Credit: Danielle Leef of Southampton

The cold season draws Long Islanders outdoors to capture comings and goings — of the sun, moon, wildlife, even an intrepid fisherman.

The moments can be fleeting, said Wayne Kiesel of Huntington, who has increased his outdoor photography during the pandemic. “These moments don’t last forever, then the light changes,” he said of his photo of the misty marshes of Crab Meadow in Northport.

His message: Seize the moment.

Nancy Hassel of Babylon agreed, saying she hopes her photo of the sunset over the Great South Bay “inspires people to get out and watch a sunset this year!”

And when you do, snap a photo and share it with us at newsday.com/readerphotos.

Credit: Meghan Dyckova of Sayville

SANDSPIT AT SUNSET. The days are so short in autumn that the photographer says she sometimes has trouble getting to her favorite South Shore spots (Sayville, Bayport, East Islip) before the sun puts on its show. But something told her to try on Nov. 26, “and I was not disappointed,” she says. “Nature is amazing, and we are so lucky here on Long Island to be able to see and appreciate sunrises and sunsets.”

Credit: Linda Karlin of Valley Stream

FLOCK OF BIRDERS. This little Southern bird — identified by admirers as a juvenile painted bunting — made an unusual stop last month at the Marine Nature Study Area in Oceanside. Images of it were posted on birding apps, bringing many bird-watchers to the preserve. “She put on a show for them,” says Linda Karlin, who called the bunting a “lifer” for her — a bird she would probably see only once in her life.

Credit: Trish Minogue Collins of Mastic

SEA OF PINK. The photographer was at the harbor-side park in Northport when a sailboat quietly motoring by the village pier caught her focus.

Credit: Gerry Corrigan of Rockville Centre

THE CHILL WAS BITING. And maybe the fish were, too, writes the photographer, who has tried his hand at surf casting and could imagine the exhilaration of the Fire Island fisherman in late November.

Credit: Nancy E. Hassel of Babylon

SAVING THE BEST FOR LAST. The sunset over the frozen Great South Bay was stunning, the photographer writes, but “it just got better and better after the sun actually set.” She says she hopes the photo, taken from the Babylon Pool property, “inspires people to get out and watch a sunset this year.”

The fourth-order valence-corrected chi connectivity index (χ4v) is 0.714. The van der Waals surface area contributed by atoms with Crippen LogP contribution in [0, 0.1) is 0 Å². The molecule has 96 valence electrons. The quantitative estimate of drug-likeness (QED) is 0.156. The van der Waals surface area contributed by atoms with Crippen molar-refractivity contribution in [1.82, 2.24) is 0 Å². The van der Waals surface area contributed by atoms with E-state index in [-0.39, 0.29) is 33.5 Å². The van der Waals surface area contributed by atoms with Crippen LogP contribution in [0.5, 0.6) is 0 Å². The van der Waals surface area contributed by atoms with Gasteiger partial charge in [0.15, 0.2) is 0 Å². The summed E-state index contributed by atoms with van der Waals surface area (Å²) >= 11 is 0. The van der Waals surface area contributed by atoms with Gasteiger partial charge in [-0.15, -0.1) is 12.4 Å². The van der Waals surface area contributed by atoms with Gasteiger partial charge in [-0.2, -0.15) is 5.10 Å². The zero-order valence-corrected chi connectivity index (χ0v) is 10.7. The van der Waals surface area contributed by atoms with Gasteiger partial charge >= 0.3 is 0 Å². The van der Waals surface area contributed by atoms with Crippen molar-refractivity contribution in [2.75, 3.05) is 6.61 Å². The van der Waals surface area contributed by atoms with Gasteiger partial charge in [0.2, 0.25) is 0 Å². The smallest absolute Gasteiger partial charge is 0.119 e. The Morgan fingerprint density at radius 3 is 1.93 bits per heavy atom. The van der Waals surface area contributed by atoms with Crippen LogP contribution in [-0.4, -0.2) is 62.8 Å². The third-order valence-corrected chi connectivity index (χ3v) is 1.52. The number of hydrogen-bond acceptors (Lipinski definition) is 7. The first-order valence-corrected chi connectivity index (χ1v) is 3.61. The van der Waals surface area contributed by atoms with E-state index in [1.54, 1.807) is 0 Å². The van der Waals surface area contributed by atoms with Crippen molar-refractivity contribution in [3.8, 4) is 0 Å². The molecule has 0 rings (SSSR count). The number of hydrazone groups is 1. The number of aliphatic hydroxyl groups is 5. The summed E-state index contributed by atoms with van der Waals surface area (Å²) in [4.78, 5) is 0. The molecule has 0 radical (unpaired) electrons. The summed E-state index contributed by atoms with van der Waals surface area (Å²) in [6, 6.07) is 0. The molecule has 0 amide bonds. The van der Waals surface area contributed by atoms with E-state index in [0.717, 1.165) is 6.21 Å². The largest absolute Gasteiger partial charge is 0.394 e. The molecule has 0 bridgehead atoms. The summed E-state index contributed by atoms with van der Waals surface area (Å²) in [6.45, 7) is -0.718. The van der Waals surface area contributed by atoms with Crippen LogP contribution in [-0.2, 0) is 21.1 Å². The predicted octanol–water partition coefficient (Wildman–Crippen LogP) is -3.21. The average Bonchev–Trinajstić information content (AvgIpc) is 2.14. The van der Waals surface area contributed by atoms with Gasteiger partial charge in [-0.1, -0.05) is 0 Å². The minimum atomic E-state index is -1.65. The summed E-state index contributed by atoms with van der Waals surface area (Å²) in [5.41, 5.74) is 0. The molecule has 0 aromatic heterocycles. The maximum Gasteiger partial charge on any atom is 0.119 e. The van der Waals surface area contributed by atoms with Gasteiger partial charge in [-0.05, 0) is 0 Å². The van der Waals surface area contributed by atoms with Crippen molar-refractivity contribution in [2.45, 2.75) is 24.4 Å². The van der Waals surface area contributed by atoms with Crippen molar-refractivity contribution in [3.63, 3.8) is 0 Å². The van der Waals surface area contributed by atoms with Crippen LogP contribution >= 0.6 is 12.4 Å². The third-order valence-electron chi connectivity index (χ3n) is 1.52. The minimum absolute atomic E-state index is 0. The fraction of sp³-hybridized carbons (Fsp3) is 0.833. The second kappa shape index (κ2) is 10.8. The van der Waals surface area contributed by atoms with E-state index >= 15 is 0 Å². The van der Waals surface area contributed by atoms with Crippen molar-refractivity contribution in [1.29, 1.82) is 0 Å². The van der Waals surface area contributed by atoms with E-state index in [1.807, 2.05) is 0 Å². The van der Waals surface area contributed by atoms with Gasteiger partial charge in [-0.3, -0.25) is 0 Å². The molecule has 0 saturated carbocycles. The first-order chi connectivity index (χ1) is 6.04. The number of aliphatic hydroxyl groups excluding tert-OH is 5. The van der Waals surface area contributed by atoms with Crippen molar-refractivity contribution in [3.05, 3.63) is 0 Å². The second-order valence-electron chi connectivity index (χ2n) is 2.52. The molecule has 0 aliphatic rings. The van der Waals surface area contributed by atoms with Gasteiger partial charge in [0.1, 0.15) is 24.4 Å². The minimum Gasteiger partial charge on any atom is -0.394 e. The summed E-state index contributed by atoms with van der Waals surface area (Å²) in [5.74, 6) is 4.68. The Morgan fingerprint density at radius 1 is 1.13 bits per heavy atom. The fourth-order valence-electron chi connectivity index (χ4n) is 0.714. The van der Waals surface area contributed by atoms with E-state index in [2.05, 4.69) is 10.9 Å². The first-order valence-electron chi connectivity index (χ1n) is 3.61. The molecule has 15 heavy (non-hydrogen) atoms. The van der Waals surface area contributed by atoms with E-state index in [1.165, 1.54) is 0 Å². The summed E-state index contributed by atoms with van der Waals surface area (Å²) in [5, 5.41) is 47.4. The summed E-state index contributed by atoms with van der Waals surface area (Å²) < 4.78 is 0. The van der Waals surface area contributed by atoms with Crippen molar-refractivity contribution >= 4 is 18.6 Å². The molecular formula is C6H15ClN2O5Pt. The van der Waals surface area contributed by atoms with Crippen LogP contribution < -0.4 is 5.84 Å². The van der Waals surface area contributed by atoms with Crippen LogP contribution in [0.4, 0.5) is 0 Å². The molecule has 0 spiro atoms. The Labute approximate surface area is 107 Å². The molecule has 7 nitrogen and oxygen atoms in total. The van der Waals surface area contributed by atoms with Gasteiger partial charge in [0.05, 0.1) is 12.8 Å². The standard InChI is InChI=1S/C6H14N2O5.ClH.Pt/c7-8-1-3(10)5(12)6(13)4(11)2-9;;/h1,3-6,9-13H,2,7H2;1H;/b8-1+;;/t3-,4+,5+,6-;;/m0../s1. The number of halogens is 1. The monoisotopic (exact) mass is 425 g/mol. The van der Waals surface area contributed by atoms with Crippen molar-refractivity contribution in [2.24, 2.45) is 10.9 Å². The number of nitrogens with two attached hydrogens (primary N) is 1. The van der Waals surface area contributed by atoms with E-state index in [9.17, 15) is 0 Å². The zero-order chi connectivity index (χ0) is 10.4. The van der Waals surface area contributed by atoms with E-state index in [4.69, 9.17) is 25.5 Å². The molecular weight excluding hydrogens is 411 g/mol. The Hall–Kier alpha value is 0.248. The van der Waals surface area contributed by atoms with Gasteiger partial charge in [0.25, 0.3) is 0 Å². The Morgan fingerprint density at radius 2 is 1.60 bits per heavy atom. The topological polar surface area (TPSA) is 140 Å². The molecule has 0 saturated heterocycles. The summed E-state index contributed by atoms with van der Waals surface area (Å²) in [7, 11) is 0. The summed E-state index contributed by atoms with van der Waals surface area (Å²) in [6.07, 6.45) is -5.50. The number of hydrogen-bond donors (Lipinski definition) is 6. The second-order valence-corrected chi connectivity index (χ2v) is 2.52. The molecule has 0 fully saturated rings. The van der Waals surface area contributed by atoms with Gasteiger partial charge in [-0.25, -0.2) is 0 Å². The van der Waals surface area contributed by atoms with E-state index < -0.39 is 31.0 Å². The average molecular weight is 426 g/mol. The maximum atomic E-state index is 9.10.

Credit: Gerry Corrigan of Rockville Centre

FIRE ISLAND VISITOR. This buck was part of a trio enjoying their breakfast on a mild December morning, says the photographer, who was drawn to the calm demeanor of the buck and two does. 

Credit: Fred Greco of North Massapequa

COLD MOON RISING. The photographer titled this photo for the December moon rising behind the Fire Island Lighthouse — an image he had been seeking for some time. “I finally got my chance on Dec. 9, 2022, at 5:48 p.m.,” he told Newsday. He took the photo from Field 5 at Robert Moses State Park, guided there by his PlanIt Pro app for landscape photography.

Credit: Christina Schriver of East Northport

CLOUDS OF LIGHT. The photographer and her mother, Cathy, arrived at Heckscher State Park just before sunset on Dec. 27. Christina quickly found her spot. “All of a sudden the clouds appeared as the sun touched the horizon,” Cathy says.

Credit: Wayne Kiesel of Huntington

MYSTICAL MARSHLAND. “Sometimes you’re just in awe of nature,” says the photographer, who captured this moment at the wetlands near Crab Meadow Beach in Northport shortly after sunrise Oct. 30. “That morning was magical,” he says. “These moments don’t last forever, then the light changes.”

Credit: Danielle Leef of Southampton

WAVES OF 'FIRE.' “I like to capture the ‘big sun’ during the winter when it sets on the ocean,” says the photographer, who took this picture at Little Plains Beach in Southampton. “I also enjoy watching people walking the beach, capturing silhouettes in this light.”

WANT YOUR PHOTO to be considered for the next LI Life Reader Photo essay? Visit newsday.com/readerphotos.

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